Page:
Baseball star Anthony Rendon is about to be a free agent, but could the Washington Nationals be willing to let him go? Just months removed from letting superstar Bryce Harper walk in free agency, the Nationals appear to be taking a page out of their own playbook and making a similar offer to Rendon. Whether they are being cheap, saving face, or a little bit of both, the Nationals appear to be offering Rendon far less than what he’ll probably make in free agency.
The Nationals’ Bryce Harper ordeal
Last offseason, the Nationals reportedly offered Bryce Harper a 10-year, $300 million deal, with people wondering why the superstar would turn down that much money. The move appeared to be similar to the Manny Machado deal that lured him to the San Diego Padres, but there was a catch to it.
Harper’s deal would not have paid him $30 million a year. Instead, it would pay him far less thanks to some creative accounting.
That deferred method would have given Harper $20 million annually, then defer the remainder of the deal for years after. Many suspected that the Nationals were putting out an offer that they knew the slugger would not accept as a way to save face and claim that they tried to work out something with him. The offer was also made in September before any other team could negotiate with Harper. That allowed the Nationals to claim that they showed the incentive of early negotiation.
Eventually, Harper walked away, and the Nationals didn’t budge. Harper didn’t sign a new deal with a team until the early days of Spring Training.
Is history repeating itself with Anthony Rendon?
With Anthony Rendon en route to a hefty payday himself, the Nationals could be trying the Harper method again. Barry Svrluga of the Washington Post reported that the Nationals made a seven-year offer for $210-$215 million total to Rendon before he becomes a free agent in November. Svrluga reports that while the deal is backloaded, it is not as dramatic, given that the third-baseman will turn 30 next year.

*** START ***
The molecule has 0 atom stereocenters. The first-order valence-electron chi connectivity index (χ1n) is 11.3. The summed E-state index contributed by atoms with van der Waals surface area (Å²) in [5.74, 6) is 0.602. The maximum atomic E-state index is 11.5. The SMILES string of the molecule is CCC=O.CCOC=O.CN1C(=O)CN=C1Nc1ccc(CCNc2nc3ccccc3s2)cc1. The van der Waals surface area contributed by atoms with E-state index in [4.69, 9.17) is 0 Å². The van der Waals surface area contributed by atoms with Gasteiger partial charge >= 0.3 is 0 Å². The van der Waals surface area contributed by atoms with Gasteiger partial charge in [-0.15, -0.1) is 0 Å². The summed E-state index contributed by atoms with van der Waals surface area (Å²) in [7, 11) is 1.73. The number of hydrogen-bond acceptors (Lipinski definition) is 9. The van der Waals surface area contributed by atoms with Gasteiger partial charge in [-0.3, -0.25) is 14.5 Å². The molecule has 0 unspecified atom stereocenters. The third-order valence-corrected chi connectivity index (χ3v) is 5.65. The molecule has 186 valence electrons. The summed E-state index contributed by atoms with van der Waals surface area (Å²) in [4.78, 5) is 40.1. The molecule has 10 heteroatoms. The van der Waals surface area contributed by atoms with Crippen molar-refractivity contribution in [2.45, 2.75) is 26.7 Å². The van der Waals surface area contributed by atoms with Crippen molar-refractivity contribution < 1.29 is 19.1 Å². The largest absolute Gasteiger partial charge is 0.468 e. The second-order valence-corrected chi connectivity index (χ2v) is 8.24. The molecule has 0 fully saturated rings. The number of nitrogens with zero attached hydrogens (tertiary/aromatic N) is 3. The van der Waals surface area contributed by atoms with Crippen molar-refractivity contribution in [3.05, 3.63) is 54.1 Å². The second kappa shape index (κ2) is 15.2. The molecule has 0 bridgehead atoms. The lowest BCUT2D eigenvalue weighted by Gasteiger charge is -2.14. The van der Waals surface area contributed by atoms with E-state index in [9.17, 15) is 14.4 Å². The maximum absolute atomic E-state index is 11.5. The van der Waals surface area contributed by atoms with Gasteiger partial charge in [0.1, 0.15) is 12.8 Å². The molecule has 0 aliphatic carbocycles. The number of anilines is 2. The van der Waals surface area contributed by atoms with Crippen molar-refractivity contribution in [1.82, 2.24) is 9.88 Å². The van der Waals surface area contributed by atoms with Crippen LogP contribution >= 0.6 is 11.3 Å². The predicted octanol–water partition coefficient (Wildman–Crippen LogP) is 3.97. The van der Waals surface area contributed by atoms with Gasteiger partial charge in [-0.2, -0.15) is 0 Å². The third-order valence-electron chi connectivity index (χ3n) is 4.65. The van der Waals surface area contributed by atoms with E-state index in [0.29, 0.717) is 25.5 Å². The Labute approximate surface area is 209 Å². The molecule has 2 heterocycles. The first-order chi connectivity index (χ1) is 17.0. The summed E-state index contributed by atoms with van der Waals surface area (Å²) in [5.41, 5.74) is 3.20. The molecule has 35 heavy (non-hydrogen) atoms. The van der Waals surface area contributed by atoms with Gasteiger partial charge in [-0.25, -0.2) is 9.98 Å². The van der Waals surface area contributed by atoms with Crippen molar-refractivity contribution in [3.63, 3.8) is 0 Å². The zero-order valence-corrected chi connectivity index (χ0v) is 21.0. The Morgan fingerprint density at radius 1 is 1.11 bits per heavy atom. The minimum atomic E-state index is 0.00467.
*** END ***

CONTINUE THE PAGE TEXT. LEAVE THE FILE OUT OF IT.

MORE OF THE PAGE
Svrluga notes that the Nationals appear to be operating in better faith than they did with Harper. While they could be playing a bit of hardball with their negotiation tactics, they appear to want to keep Rendon around as opposed to saving face with a bogus offer that they leaked to the media.
If that is the case, however, the Nationals could still be lowballing Rendon based on his market value. Whether a team is willing to offer up more years for his services, or simply pay more on a similar deal, the Nationals could very well be headed toward the second season in a row where they lose a superstar player during free agency.
What happens now?
Anthony Rendon will have to decide where he wants to go. Although the Nationals have had success, they have historically struggled with getting over the hump and winning it all. If contenders come calling, the Nationals may have to open up their pocketbooks and negotiate a better deal than the one that is on the table. For perspective, Nolan Arenado got $260 million for eight years with the Rockies early in 2019.
Other teams could pounce on the perceived lowball and scoop up Rendon right beneath the noses of the Nationals. The White Sox, for instance, have the money and the roster need for a player like him. Deep-pocketed teams such as the Yankees or the Giants could come calling if the price is right, and they may even be able to give a better promise for victory in the process. Perhaps, a team will come from left field and swoop him up.
Wherever Anthony Rendon ends up, his contract situation is a fascinating look inside the business aspect of baseball, and if the Nationals don’t play it right, they could be out another superstar.